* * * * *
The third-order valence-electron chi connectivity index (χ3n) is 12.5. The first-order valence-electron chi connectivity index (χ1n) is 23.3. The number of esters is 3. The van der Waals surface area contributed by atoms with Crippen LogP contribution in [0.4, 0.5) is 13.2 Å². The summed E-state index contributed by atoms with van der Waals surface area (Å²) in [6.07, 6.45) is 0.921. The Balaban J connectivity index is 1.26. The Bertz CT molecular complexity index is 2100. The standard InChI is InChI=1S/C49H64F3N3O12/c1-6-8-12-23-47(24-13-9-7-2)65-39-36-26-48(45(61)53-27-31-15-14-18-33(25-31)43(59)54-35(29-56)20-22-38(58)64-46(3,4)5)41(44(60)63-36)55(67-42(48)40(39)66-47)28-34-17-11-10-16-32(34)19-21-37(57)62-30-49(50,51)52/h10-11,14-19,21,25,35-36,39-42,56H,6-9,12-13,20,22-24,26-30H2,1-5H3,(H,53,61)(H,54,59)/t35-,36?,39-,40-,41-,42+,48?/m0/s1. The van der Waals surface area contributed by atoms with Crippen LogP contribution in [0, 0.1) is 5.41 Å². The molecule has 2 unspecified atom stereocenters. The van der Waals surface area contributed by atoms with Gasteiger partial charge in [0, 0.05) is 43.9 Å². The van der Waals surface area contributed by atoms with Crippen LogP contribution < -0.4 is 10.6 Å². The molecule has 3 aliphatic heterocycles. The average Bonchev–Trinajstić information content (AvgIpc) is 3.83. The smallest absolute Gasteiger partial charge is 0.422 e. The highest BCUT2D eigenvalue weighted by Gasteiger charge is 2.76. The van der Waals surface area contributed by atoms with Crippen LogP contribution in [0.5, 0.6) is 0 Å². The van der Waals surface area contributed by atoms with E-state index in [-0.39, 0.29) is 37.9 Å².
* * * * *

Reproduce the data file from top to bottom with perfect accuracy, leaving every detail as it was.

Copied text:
The third-order valence-electron chi connectivity index (χ3n) is 12.5. The first-order valence-electron chi connectivity index (χ1n) is 23.3. The number of esters is 3. The van der Waals surface area contributed by atoms with Crippen LogP contribution in [0.4, 0.5) is 13.2 Å². The summed E-state index contributed by atoms with van der Waals surface area (Å²) in [6.07, 6.45) is 0.921. The Balaban J connectivity index is 1.26. The Bertz CT molecular complexity index is 2100. The standard InChI is InChI=1S/C49H64F3N3O12/c1-6-8-12-23-47(24-13-9-7-2)65-39-36-26-48(45(61)53-27-31-15-14-18-33(25-31)43(59)54-35(29-56)20-22-38(58)64-46(3,4)5)41(44(60)63-36)55(67-42(48)40(39)66-47)28-34-17-11-10-16-32(34)19-21-37(57)62-30-49(50,51)52/h10-11,14-19,21,25,35-36,39-42,56H,6-9,12-13,20,22-24,26-30H2,1-5H3,(H,53,61)(H,54,59)/t35-,36?,39-,40-,41-,42+,48?/m0/s1. The van der Waals surface area contributed by atoms with Crippen LogP contribution in [0, 0.1) is 5.41 Å². The molecule has 2 unspecified atom stereocenters. The van der Waals surface area contributed by atoms with Gasteiger partial charge in [0, 0.05) is 43.9 Å². The van der Waals surface area contributed by atoms with Crippen LogP contribution < -0.4 is 10.6 Å². The molecule has 3 aliphatic heterocycles. The average Bonchev–Trinajstić information content (AvgIpc) is 3.83. The smallest absolute Gasteiger partial charge is 0.422 e. The highest BCUT2D eigenvalue weighted by Gasteiger charge is 2.76. The van der Waals surface area contributed by atoms with Crippen LogP contribution in [0.5, 0.6) is 0 Å². The van der Waals surface area contributed by atoms with E-state index in [-0.39, 0.29) is 37.9 Å².